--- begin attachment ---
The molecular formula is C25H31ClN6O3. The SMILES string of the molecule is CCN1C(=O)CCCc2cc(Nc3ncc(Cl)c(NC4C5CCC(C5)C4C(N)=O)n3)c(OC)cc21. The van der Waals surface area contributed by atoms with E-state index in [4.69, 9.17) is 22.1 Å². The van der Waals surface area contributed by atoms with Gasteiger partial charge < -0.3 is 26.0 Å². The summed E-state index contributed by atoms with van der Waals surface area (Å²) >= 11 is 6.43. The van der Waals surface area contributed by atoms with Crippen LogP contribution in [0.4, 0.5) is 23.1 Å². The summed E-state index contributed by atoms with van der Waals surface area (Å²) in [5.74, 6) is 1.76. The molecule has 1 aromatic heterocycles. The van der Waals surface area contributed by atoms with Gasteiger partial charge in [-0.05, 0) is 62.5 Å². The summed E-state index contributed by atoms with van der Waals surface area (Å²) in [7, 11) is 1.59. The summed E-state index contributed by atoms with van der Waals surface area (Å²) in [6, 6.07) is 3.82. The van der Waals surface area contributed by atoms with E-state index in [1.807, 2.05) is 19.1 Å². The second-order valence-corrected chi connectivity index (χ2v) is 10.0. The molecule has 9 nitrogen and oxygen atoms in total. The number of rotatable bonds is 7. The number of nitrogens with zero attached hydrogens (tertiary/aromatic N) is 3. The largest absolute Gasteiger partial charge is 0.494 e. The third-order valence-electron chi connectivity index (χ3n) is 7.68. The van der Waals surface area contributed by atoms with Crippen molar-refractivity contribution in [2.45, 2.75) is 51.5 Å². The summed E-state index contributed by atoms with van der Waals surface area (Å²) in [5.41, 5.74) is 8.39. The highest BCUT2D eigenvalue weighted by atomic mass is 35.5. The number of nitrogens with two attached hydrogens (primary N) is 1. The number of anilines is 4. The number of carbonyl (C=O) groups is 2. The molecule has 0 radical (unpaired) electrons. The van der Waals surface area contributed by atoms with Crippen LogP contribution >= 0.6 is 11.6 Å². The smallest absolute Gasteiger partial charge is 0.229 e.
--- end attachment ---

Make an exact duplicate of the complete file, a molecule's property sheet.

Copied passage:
The molecular formula is C25H31ClN6O3. The SMILES string of the molecule is CCN1C(=O)CCCc2cc(Nc3ncc(Cl)c(NC4C5CCC(C5)C4C(N)=O)n3)c(OC)cc21. The van der Waals surface area contributed by atoms with E-state index in [4.69, 9.17) is 22.1 Å². The van der Waals surface area contributed by atoms with Gasteiger partial charge < -0.3 is 26.0 Å². The summed E-state index contributed by atoms with van der Waals surface area (Å²) >= 11 is 6.43. The van der Waals surface area contributed by atoms with Crippen LogP contribution in [0.4, 0.5) is 23.1 Å². The summed E-state index contributed by atoms with van der Waals surface area (Å²) in [5.74, 6) is 1.76. The molecule has 1 aromatic heterocycles. The van der Waals surface area contributed by atoms with Gasteiger partial charge in [-0.05, 0) is 62.5 Å². The summed E-state index contributed by atoms with van der Waals surface area (Å²) in [7, 11) is 1.59. The summed E-state index contributed by atoms with van der Waals surface area (Å²) in [6, 6.07) is 3.82. The van der Waals surface area contributed by atoms with E-state index in [1.807, 2.05) is 19.1 Å². The second-order valence-corrected chi connectivity index (χ2v) is 10.0. The molecule has 9 nitrogen and oxygen atoms in total. The number of rotatable bonds is 7. The number of nitrogens with zero attached hydrogens (tertiary/aromatic N) is 3. The largest absolute Gasteiger partial charge is 0.494 e. The third-order valence-electron chi connectivity index (χ3n) is 7.68. The van der Waals surface area contributed by atoms with Crippen molar-refractivity contribution in [2.45, 2.75) is 51.5 Å². The summed E-state index contributed by atoms with van der Waals surface area (Å²) in [5.41, 5.74) is 8.39. The highest BCUT2D eigenvalue weighted by atomic mass is 35.5. The number of nitrogens with two attached hydrogens (primary N) is 1. The number of anilines is 4. The number of carbonyl (C=O) groups is 2. The molecule has 0 radical (unpaired) electrons. The van der Waals surface area contributed by atoms with Crippen LogP contribution >= 0.6 is 11.6 Å². The smallest absolute Gasteiger partial charge is 0.229 e.